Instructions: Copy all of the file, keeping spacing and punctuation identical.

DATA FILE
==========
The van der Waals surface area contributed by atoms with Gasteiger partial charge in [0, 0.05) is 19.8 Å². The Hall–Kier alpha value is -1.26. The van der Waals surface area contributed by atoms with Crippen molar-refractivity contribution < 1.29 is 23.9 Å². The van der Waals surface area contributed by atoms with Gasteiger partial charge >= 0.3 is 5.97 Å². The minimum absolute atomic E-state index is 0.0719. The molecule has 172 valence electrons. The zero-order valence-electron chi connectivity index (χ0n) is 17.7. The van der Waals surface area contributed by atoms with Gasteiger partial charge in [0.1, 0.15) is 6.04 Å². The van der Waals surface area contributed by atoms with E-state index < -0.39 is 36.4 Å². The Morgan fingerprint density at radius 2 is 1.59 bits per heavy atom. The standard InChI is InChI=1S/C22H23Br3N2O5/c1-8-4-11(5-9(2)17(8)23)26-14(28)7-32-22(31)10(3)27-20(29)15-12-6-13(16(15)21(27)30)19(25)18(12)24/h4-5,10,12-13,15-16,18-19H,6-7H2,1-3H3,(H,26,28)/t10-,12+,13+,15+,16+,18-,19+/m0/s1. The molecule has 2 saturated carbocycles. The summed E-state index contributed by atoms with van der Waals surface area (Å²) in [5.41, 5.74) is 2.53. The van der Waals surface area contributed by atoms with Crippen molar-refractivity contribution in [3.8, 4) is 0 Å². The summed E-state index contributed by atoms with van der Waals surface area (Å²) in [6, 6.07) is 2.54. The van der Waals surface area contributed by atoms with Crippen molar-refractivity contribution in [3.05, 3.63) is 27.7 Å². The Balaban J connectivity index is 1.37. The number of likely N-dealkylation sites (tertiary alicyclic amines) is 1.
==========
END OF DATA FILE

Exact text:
The van der Waals surface area contributed by atoms with Gasteiger partial charge in [0, 0.05) is 19.8 Å². The Hall–Kier alpha value is -1.26. The van der Waals surface area contributed by atoms with Crippen molar-refractivity contribution < 1.29 is 23.9 Å². The van der Waals surface area contributed by atoms with Gasteiger partial charge >= 0.3 is 5.97 Å². The minimum absolute atomic E-state index is 0.0719. The molecule has 172 valence electrons. The zero-order valence-electron chi connectivity index (χ0n) is 17.7. The van der Waals surface area contributed by atoms with Gasteiger partial charge in [0.1, 0.15) is 6.04 Å². The van der Waals surface area contributed by atoms with E-state index < -0.39 is 36.4 Å². The Morgan fingerprint density at radius 2 is 1.59 bits per heavy atom. The standard InChI is InChI=1S/C22H23Br3N2O5/c1-8-4-11(5-9(2)17(8)23)26-14(28)7-32-22(31)10(3)27-20(29)15-12-6-13(16(15)21(27)30)19(25)18(12)24/h4-5,10,12-13,15-16,18-19H,6-7H2,1-3H3,(H,26,28)/t10-,12+,13+,15+,16+,18-,19+/m0/s1. The molecule has 2 saturated carbocycles. The summed E-state index contributed by atoms with van der Waals surface area (Å²) in [5.41, 5.74) is 2.53. The van der Waals surface area contributed by atoms with Crippen molar-refractivity contribution in [3.8, 4) is 0 Å². The summed E-state index contributed by atoms with van der Waals surface area (Å²) in [6, 6.07) is 2.54. The van der Waals surface area contributed by atoms with Crippen molar-refractivity contribution in [3.05, 3.63) is 27.7 Å². The Balaban J connectivity index is 1.37. The number of likely N-dealkylation sites (tertiary alicyclic amines) is 1.